The green economy in the G-20, post-Mexico: implications for Brazil
Co-ordination among the BRICS countries concerning the green economy agenda within the G-20 is almost nonexistent. Nevertheless, Brazilian authorities seek to maintain some co-ordination with the other BRICS members, even if the main purpose is to avoid the adoption of those commitments and mandates that can potentially cause discomfort to some of them.
The paper discusses the impact of the green growth agenda on the Brazilian economy, domestic policies, the strategies related to the country’s participation in the G-20 and Brazil’s articulations with the other BRICS members. The paper describes the evolution of the debate on sustainable development and the green economy in Brazil, and the
main policy trade-offs as perceived by the policymakers and stakeholders. It also includes a brief presentation of the main features of domestic policies related to the green growth agenda, with an emphasis on industrial and energy policies.
The authors conclude that Brazilian challenges do not arise from a shortage of funds. They come from the priorities directing domestic industrial policies, which do not focus on green economy projects,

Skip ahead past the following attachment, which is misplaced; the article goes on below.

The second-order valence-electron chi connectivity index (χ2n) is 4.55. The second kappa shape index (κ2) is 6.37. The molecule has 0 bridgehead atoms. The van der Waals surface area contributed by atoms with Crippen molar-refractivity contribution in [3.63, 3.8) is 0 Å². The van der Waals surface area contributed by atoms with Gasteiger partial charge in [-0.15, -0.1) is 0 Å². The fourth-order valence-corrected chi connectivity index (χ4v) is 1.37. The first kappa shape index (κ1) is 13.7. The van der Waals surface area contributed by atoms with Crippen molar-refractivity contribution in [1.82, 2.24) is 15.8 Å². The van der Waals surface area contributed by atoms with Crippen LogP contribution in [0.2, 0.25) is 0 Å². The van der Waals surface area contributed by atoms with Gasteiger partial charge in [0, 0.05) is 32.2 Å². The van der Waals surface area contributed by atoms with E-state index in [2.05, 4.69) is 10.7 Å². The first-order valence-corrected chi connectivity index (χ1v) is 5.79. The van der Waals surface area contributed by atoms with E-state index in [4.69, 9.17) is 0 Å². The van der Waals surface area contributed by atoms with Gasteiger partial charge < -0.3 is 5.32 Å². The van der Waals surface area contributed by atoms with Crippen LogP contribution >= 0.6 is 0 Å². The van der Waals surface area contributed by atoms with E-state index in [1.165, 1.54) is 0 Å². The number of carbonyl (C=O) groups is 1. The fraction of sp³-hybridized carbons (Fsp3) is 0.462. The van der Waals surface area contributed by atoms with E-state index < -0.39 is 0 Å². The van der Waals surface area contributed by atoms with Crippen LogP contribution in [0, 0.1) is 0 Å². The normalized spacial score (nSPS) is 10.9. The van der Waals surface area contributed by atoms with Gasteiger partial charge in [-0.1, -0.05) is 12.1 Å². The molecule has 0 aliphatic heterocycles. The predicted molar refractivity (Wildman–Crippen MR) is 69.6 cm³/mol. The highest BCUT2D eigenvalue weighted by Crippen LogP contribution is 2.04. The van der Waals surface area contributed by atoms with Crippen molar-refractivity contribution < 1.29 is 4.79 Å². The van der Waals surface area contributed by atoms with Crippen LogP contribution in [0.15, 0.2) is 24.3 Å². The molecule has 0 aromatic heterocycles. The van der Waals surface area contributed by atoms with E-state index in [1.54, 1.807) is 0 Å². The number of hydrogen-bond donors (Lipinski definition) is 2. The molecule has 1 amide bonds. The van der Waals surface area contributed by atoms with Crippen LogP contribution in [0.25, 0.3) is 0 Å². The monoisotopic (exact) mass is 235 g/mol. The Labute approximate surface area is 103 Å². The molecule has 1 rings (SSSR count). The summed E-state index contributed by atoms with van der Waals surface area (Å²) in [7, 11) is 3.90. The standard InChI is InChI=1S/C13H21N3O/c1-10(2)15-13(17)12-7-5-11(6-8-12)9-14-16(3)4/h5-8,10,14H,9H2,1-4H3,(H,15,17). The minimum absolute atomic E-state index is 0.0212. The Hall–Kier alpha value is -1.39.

but rather on the expansion of the domestic industrial base, with lax criteria for green innovation and energy efficiency conditionalities for accessing fiscal and credit benefits.
An abundance of natural resources creates an unequivocal advantage for Brazil in the green economy agenda vis-à-vis its partners in the BRICS coalition, but this advantage is being watered down by the domestic preference for development policies. Domestic preferences help to explain why Brazil maintains its alliances with developing countries that face more even more difficulties with respect to cleaning their energy matrixes or adopting policy reforms towards a green economy.